Pammy Hutton: How can a horse be 2nd, 5th and 17th? [H&H VIP]

  • The British Dressage Winter Championships had all those little touches that make for a good show.

    A new idea was four seats reserved for connections of the horse and rider currently in the arena. One could pop in to see them perform before making a sharp exit. What a fabulously kind thought for we parents who are so nervous we can’t decide whether or not to watch until the last minute.

    The times ran smoothly too. I’d been amused to see them given out at our son Charlie and Abi’s wedding the previous Saturday by the brilliant show organiser Caroline Griffith. The newly married couple opted for a “mini-moon”, so as to be ready for the championships. It was hard to believe that the champagne was flowing again a week to the day later to celebrate a top three placing for the new partnership of Charlie with Charlotte Dunkerton’s Douglas IV.

    Two combinations well on their way towards the senior team have to be Spencer Wilton (Super Nova, pictured) and Fiona Bigwood with Atterupgaards Orthilia. And with Charlotte Dujardin and Valegro unstoppable, following their utterly sensational World Cup win [report, 24 April], how good is that for British dressage?

    I make no apologies for bringing up the ongoing disparity in some judges’ marks. It’s an old chestnut, but one that needs monitoring at all levels of our subjectively assessed sport.Yes, judges are hard-working, have a huge burden of responsibility… But how can a horse be placed 2nd, 5th and 17th at the winters? And during a regional championship, how can a medium canter be awarded an 8, an 8 and a 4? That can’t be right.

    Turning up the Italian heat

    Having clocked up more air miles than a commercial pilot lately, staying fit for my next Premier League show is hard. If only I could do riding friendly exercises as I travel. Any suggestions — not involving airborne mechanical horses — gratefully received!
    Italy is my favourite destination; it’s weird to think the flight time is less than driving to Scotland. So I ought to be relishing the prospect of the junior and young rider European Championships in Arezzo in July.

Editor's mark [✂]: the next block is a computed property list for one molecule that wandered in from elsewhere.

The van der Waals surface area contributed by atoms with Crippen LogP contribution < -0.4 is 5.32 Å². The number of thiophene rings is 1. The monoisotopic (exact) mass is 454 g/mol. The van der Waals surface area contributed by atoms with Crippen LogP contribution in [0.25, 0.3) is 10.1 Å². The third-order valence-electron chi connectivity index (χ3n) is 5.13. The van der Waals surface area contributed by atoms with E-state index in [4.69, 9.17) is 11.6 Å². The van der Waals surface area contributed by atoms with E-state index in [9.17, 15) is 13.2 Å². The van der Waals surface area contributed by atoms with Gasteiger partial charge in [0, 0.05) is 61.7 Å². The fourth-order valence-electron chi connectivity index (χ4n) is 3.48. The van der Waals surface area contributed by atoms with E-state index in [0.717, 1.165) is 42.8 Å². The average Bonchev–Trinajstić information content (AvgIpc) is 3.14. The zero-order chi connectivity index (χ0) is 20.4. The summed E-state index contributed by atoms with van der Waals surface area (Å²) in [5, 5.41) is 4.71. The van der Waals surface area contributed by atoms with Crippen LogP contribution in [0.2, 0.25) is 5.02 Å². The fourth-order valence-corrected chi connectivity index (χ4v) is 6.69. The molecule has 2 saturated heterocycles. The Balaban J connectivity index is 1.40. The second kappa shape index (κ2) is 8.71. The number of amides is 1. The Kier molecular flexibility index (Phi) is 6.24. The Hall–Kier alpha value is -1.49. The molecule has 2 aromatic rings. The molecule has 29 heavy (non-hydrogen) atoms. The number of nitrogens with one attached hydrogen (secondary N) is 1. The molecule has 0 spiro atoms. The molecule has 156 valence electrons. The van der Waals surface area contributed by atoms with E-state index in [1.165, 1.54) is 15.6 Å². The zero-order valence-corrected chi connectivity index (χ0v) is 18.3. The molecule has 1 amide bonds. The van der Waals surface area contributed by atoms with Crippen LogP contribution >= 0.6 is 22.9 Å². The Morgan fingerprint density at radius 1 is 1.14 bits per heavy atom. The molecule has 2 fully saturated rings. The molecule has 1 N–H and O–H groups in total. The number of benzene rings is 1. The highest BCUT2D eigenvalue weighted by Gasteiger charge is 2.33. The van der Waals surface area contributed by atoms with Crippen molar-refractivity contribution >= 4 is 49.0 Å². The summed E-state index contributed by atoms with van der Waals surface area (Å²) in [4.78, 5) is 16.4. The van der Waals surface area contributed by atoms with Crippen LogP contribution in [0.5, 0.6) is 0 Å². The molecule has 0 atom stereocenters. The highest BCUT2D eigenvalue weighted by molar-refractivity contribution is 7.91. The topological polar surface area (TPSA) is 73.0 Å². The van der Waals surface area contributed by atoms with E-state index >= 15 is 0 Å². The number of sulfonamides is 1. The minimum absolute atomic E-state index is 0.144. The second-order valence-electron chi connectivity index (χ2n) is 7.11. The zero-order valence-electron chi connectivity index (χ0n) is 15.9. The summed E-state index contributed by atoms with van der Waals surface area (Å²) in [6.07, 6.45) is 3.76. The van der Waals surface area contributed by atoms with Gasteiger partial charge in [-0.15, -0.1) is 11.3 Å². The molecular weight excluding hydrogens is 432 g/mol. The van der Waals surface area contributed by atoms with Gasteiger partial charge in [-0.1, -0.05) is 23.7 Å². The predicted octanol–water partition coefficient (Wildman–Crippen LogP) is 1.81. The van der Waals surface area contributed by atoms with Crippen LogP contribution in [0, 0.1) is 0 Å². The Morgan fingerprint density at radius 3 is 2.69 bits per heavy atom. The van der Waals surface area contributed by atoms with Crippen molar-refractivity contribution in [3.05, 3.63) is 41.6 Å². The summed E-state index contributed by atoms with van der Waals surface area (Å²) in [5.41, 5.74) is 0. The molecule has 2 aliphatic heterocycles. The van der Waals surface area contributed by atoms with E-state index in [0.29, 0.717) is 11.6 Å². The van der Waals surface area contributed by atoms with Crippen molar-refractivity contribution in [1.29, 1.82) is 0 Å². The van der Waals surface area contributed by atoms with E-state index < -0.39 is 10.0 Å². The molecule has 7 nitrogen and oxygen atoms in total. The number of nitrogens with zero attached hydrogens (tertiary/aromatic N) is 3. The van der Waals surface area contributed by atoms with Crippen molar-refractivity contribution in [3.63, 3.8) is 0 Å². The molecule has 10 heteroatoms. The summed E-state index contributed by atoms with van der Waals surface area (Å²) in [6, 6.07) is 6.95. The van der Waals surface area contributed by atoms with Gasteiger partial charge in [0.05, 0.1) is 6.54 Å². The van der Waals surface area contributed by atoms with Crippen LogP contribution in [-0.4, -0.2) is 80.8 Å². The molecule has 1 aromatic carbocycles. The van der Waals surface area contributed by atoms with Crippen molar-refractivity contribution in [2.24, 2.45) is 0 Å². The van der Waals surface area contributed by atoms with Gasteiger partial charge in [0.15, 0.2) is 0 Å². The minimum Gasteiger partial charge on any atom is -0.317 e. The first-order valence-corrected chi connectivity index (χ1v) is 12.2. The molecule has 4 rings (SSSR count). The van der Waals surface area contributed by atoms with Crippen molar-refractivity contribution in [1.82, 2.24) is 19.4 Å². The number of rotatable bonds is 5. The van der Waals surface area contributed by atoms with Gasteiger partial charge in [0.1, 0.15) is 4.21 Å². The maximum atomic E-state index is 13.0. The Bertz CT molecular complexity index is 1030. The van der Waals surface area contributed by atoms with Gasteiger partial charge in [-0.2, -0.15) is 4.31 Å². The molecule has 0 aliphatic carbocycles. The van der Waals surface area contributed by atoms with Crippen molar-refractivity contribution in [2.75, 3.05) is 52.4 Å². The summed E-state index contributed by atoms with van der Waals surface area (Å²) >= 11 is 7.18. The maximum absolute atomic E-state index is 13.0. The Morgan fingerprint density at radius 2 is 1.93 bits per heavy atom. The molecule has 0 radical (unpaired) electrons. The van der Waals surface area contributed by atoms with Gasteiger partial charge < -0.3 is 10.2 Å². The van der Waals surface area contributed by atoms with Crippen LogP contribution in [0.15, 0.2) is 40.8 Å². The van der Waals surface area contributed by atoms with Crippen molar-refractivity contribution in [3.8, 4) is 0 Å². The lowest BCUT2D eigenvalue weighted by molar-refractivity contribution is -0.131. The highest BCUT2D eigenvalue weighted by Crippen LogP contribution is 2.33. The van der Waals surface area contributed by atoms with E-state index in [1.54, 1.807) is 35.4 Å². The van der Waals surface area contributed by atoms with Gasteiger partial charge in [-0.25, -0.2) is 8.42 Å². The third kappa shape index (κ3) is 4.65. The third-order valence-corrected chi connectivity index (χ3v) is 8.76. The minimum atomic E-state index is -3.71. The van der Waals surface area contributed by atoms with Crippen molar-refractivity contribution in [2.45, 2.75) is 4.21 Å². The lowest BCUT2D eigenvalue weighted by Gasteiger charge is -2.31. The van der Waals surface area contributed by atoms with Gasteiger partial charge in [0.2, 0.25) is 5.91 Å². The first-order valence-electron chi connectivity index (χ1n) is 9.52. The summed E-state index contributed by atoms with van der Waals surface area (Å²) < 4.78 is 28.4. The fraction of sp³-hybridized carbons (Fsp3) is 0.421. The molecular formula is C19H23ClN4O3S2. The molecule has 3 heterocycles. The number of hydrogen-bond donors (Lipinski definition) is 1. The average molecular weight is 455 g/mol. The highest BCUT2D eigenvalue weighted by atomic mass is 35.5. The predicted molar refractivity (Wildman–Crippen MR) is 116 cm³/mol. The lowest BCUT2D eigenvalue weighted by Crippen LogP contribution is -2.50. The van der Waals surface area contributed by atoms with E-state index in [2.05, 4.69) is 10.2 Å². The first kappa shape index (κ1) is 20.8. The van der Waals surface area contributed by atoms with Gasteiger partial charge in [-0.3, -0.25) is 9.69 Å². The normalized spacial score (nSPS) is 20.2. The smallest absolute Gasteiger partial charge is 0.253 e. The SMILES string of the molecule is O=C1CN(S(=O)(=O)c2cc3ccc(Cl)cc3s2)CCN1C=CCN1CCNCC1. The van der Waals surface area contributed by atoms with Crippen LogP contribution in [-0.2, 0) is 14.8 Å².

In fact, the temperature there in mid-summer can soar to over 40°C. With the health and safety of horses and riders in mind, the FEI should consider a move, or careful scheduling of classes.

    Be careful, Dressage Ireland

    The standard of dressage in Ireland is rising apace, albeit with very little coverage in the equestrian media. Superstars in the making could be spotted at last September’s Irish national championships.

    There are serious international contenders among Dressage Ireland’s ranks in the republic, while promising combinations from Northern Ireland could one day be considered for British teams.

    Ireland also hosts the pony Europeans, along with eventing and showjumping, at Millstreet this summer, helping raise our sport’s profile further.

    Although most Dressage Ireland tests are excellent, a new elementary struck me as needing more thought. Should a horse at this level canter down a centre line? Surely this can cramp the canter…

    And shoulder-in appears in one test. What’s wrong with leg-yielding, as used by other nations? Shoulder-in is also undesirable in a test that allows rising trot throughout; that movement shouldn’t be ridden while rising. Or at least it never has been!

    Careful, Irish dressage. To be taken seriously, all aspects have to be handled with care.

    Passports must work harder

    As we keep hearing about equine overpopulation and associated welfare issues, the hue and cry goes on about putting horses down.

    When our horses become too old to enjoy work or life, we have them put to sleep. And as for eating horse meat, this I have done. And it really wasn’t too shocking.

    More strict inclusion of drugs on passports — and more rigorous equine passport controls — would go a long way towards improving the situation. Then horses could safely be sold for meat and treated with respect as something of value.

    I’d also like to see a page on passports to list operations. That would be really helpful to buyers of riding or competition horses.

    It’s currently cheaper to buy in Holland than the UK. Is this due to the 2012 Olympic “bounce”? Or are our British sellers being too greedy?

    Pammy’s column was first published in Horse & Hound (1 May, 2014)